Walking in Languedoc can be very similar to walking in Provence in places, particularly where they converge – and just where one ends and the other begins is, of course, a stong bone for contention. Historically speaking, those living to the east of the Cevennes foothills have always considered themselves to be part of western Provence. They tend to ignore central government-imposed regional boundaries that push Nimes and Uzes into Languedoc, when most [including the Michelin guide] naturally place them within Roman Provence or Provence Gard.
Walking the Stevenson Trail in France
While this trail starts to the north of Languedoc, the bulk of the trip takes place within the Languedoc region. It is a top-ten ranked trail that takes you from Le Monastier, near Puy-en-Velay in Haute Loire, to St Jean-du-Gard in The Cevennes, a distance of 156 miles or 252 kilometres.
Travels with a Donkey in the Cévennes, first published in 1879, was one of Robert Louis Stevenson’s earliest works. Admired by the likes of John Steinbeck, it is considered a pioneering classic of outdoor literature and one that set the standard for the whole travelogue genre that was to follow by presenting hiking and camping outdoors as a recreational activity. Futhermore, Stevenson’s walking in France can be considered as a catalyst for the whole back to nature and modern hiking sports and social genre.
The Book relates Stevenson’s twelve-day, solo hiking trip through the thinly populated and impoverished areas of south central France and into the Cévennes. He spent a few months planning it from Le Monastier before he departed and, whilst twelve days is perhaps the optimum period for accomplishing this delightful walking holiday in France, the minimum time required is nine.
Stevenson was bedeviled with poor health for much of his life and some argue that this trek hastened his departure from the world; not due to the level of difficulty of the trail itself, but because he developed a penchant for sleeping out rough at night that few others would undertake nowadays. Thankfully the quality of accommodation that can be found along the entire length of the modern Stevenson Trail obviates the necessity to have recourse to a tent.
Stevenson was in his late twenties when he undertook this long-distance trek and the route he took was not of any particular significance prior to his visit. His objectives were simply to visit some of the places in The Cevennes that had become household names during the Uprising of 1702 and, along the way, try to forget his American ‘lost love’.
Walking Languedoc’s GR70, as it is known nowadays, is done purely for recreational purposes, and in relative comfort, from April to October respectively. For those who enjoy classic inn-to-inn hiking, it is a must.
© The Enlightened Traveller 2020
- If you would like to read the book on-line, click here.
- For more details on the exact route taken by Stevenson, and a chance to walk it for yourself, see: Stevenson Trail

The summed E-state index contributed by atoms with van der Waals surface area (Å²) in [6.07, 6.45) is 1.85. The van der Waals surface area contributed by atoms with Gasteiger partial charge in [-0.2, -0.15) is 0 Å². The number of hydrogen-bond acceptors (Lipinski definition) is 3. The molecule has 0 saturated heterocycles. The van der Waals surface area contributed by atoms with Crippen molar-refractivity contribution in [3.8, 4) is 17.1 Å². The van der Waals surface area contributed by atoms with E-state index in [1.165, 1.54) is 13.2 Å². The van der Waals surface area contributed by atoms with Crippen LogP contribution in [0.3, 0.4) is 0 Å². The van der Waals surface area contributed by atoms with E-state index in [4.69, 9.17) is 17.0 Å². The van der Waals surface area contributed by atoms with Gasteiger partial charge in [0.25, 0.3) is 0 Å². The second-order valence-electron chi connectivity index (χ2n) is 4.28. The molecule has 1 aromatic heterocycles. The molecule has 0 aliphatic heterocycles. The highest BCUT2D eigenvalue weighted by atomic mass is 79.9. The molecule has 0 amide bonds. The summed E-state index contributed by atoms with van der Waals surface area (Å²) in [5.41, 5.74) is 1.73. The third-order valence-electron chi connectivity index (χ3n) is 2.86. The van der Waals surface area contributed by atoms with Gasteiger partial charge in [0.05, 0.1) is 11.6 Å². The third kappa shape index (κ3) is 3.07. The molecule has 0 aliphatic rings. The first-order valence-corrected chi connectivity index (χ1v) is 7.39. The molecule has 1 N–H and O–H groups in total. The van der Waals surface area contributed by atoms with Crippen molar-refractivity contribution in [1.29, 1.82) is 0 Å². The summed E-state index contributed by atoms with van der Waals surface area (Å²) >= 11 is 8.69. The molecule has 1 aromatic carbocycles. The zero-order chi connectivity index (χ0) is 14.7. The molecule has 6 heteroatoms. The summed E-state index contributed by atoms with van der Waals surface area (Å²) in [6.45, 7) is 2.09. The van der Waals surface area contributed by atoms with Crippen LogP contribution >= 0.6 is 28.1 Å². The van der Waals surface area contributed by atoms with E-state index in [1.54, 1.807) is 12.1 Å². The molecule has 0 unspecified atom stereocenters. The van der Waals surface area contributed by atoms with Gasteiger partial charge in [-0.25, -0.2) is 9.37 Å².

Walking the Chemin de Saint Guilhem
The St Guilhem Way takes you from the rolling highlands of Aubrac to the coastal lowlands of the Languedoc, a distance of 112 miles in ten days of walking. Between the volcanic Aubrac Plateau and the Mediterranean Garrigues, you get to walk limestone table-tops, deeply-incised canyons, the highest massif in southern Cevennes and the geological miracle that is the Cirque de Navacelles. Oh, and the Grand Finalé of the village of St Guilhem itself is well worth a visit to boot!
Apart from being simply a great trail to walk, the justifications for doing so are multifarious. Firstly, The St Guilhem Way is an ancient transhumance route. Sheep migration is a phenomenon that is endemic to Cévennes and pre-dates man’s domestication of sheep.
The first tourists were pilgrims and there were several ways to get from Le Puy en Velay to Rome or to Santiago de Compostela. The Via Podiensis being the most important French Camino, two alternatives served some travellers with time on their hands: the Chemin de St Gilles in Eastern Cevennes (aka The Regordane) and The St Guilhem in the west and south. Both allowed pilgrims to visit sacred sites (the Abbeys of St Gilles and St Gellone – now Saint-Guilhem-le-Désert – respectively) before either opting to head east to Rome or west to Compostela along the Arles Route.
From the 11th century, when the climate naturally warmed up and sedentary populations started travelling to trade, the Saint-Guilhem trail assured communication between the coastal plains and the important market towns of Le Vigan (silk) and Meyrueis (hats).
Finally, The Chemin de St Guilhem is rich in human and natural heritage. You will discover burons – small, partially-submerged granite houses used for ripening cheeses; prehistoric megaliths in the form of dolmen, menhir and cromlech; crosses made of wood, stone or metal, attesting to the importance of Christianity; and UNESCO World Heritage, such as the Grands Causses, the Cirque de Navacelles as well as remarkable and protected flora and fauna.